For Immediate Release
September 12, 2008
Comptroller Susan Combs Advises Hurricane Ike Victims That Some
Recovery Services Are Non-Taxable
Comptroller Also Postpones Tax Deadlines for Hurricane Victims
Complete Hurricane-Related Tax Information Available Online
(AUSTIN) —To assist Texans whose homes and businesses are damaged by Hurricane Ike, Texas Comptroller Susan Combs has created a one-stop Web page for hurricane-related tax information.
“Information about tax rules and other storm-related topics is now in one easy-to-use location on our Web site,” Combs said. “When a disaster strikes and the Governor issues a disaster declaration, the law provides tax exemptions for certain cleanup and recovery services, hotel stays, certain fundraisers for storm victims, and purchases made with vouchers or debit cards provided by relief organizations.”
The Comptroller’s Hurricane Ike information page is located at http://www.window.state.tx.us/disaster/
“Our thoughts and prayers go out to all Texans whose lives and property are in jeopardy as Ike bears down on our coast,” Combs said. “Hopefully, the storm will turn out to be less damaging than predicted. But I am committed to ensuring that unnecessary taxes are not added to the cost of recovery.”
Below are some of the storm recovery-related expenses that may be exempt from state and local sales tax. For detailed information, see the Comptroller’s Hurricane Ike Web page.
- The cost of labor to repair storm damage to non-residential property, including offices, stores and other commercial buildings. The cost of labor must be separately stated on the repair bill.
- Texas never imposes sales tax on labor for residential repairs.
- Services used to restore storm-damaged property, including dry cleaning of clothing and draperies; rug and carpet cleaning; furniture cleaning; and appliance repairs.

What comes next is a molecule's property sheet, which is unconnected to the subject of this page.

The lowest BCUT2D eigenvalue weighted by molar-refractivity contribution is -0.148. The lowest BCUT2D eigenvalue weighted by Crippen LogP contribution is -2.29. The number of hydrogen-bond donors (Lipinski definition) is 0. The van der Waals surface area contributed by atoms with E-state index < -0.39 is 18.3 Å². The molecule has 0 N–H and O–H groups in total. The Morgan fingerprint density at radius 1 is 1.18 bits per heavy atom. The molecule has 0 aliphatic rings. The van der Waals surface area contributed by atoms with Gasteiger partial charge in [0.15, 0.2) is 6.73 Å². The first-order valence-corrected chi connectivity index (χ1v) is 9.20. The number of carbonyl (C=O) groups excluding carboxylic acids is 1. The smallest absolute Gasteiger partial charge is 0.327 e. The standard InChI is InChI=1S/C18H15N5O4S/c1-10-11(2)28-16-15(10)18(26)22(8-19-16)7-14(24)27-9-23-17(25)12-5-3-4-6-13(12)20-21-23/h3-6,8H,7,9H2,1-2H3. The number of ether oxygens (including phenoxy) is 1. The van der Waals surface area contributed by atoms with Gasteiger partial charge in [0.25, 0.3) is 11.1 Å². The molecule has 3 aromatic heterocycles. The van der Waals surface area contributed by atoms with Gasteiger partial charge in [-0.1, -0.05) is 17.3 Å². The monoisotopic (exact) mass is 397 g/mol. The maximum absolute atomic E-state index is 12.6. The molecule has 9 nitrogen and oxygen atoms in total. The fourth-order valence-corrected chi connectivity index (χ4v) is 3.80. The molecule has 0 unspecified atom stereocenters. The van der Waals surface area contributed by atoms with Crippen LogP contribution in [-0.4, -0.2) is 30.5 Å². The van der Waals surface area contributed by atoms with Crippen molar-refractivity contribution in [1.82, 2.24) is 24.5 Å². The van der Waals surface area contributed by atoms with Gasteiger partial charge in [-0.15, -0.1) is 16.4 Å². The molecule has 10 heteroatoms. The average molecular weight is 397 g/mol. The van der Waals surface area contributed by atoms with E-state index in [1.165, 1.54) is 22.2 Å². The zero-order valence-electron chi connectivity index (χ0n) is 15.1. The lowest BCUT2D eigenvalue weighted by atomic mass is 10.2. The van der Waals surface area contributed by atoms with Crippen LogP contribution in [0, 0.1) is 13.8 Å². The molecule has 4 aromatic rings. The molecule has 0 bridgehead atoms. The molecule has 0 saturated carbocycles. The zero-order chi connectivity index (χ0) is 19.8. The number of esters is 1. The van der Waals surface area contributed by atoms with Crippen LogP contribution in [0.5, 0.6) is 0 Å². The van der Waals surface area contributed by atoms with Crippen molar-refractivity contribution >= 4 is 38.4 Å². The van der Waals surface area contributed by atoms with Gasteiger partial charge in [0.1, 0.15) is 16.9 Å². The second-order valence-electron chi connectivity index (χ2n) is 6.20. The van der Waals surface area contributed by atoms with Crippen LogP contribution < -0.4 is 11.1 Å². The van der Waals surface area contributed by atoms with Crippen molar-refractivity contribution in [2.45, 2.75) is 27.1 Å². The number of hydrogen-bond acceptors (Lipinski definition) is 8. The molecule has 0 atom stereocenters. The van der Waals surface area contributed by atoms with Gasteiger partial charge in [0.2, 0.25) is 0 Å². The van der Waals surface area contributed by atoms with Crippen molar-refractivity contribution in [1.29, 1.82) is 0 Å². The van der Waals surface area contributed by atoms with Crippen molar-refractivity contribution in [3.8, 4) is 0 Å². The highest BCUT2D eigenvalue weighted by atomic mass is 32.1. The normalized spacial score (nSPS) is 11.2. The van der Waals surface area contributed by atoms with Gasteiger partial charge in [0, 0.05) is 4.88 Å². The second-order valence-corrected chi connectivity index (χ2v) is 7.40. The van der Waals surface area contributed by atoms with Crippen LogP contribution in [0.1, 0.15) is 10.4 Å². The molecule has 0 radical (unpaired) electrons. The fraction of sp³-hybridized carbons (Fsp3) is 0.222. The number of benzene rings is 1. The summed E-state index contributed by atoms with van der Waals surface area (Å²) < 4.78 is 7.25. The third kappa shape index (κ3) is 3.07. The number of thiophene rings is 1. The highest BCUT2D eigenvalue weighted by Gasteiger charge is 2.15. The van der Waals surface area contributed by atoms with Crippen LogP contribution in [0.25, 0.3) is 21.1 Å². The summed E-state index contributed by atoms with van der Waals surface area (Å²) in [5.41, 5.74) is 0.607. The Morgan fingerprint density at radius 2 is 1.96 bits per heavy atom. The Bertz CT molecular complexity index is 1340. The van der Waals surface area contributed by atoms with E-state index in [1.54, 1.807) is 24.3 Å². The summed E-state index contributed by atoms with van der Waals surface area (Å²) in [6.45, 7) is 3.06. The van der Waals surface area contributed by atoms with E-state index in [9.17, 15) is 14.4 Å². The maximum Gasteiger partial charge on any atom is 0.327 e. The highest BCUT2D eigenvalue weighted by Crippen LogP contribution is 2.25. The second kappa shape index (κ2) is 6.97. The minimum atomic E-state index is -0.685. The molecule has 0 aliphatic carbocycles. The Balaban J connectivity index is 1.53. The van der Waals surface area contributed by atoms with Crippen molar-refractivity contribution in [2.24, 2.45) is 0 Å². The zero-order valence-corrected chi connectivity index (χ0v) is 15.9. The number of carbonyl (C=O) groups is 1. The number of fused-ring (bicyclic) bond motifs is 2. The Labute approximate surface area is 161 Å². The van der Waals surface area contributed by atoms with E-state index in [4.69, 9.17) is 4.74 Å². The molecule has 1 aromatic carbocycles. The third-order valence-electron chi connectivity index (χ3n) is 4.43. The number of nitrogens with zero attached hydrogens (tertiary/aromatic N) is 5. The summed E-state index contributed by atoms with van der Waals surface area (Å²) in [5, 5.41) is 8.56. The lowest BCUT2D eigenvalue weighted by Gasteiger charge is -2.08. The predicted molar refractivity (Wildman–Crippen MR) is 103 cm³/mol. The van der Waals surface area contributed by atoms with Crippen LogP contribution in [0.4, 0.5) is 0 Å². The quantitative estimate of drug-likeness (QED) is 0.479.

- Charges for cutting storm-damaged or downed trees. Charges to haul away trees and limbs are taxable, as are charges to haul away other storm debris.
- Certain charges related to mold remediation.
- Purchases made with vouchers or debit cards provided by FEMA, the Red Cross, and the Salvation Army. Storm-related purchases made with cash donations or personal funds are subject to sales tax.
- For evacuees taking shelter in hotels and motels, the Governor has waived state and local hotel taxes for a 14-day period that began September 8. Storm victims who remain in a hotel for 30 days or more may claim an exemption for their entire stay.
“If you have any questions about paying tax on storm recovery services of any kind, please check our Web site or call us at (800) 252-5555. We’ll be glad to help,” Combs said. “More information will be added to the Web site as Texas’ response to Hurricane Ike unfolds in the coming days and weeks.”
The Comptroller also announced that businesses damaged by Hurricane Ike may postpone paying state taxes, if necessary, while they clean up wind and flood damage. Upon request, taxpayers may be granted an extension of up to 90 days to file state tax returns due in September and October. To request an extension, contact the Comptroller’s office at (800) 252-5555.
The Governor has issued a disaster declaration for 88 Texas counties, making residents and business owners in those counties eligible for tax relief authorized by law. The affected counties include Anderson, Angelina, Aransas, Archer, Austin, Bee, Bell, Bexar, Bowie, Brazoria, Brazos, Brooks, Calhoun, Cameron, Cass, Chambers, Cherokee, Collin, Colorado, Comal, Dallas, Denton, DeWitt, Ellis, El Paso, Fort Bend, Franklin, Galveston, Goliad, Grayson, Gregg, Hardin, Harris, Harrison, Henderson, Hidalgo, Hill, Hopkins, Hunt, Jackson, Jasper, Jefferson, Jim Hogg, Jim Wells, Kaufman, Kenedy, Kleberg, Lamar, Lavaca, Liberty, Lubbock, Matagorda, McLennan, Montgomery, Nacogdoches, Navarro, Newton, Nueces, Orange, Panola, Parker, Polk, Potter, Randall, Refugio, Sabine, San Augustine, San Jacinto, San Patricio, Shelby, Smith, Starr, Tarrant, Titus, Tom Green, Travis, Trinity, Tyler, Van Zandt, Victoria, Waller, Walker, Webb, Wharton, Willacy, Williamson, Wise and Wood counties.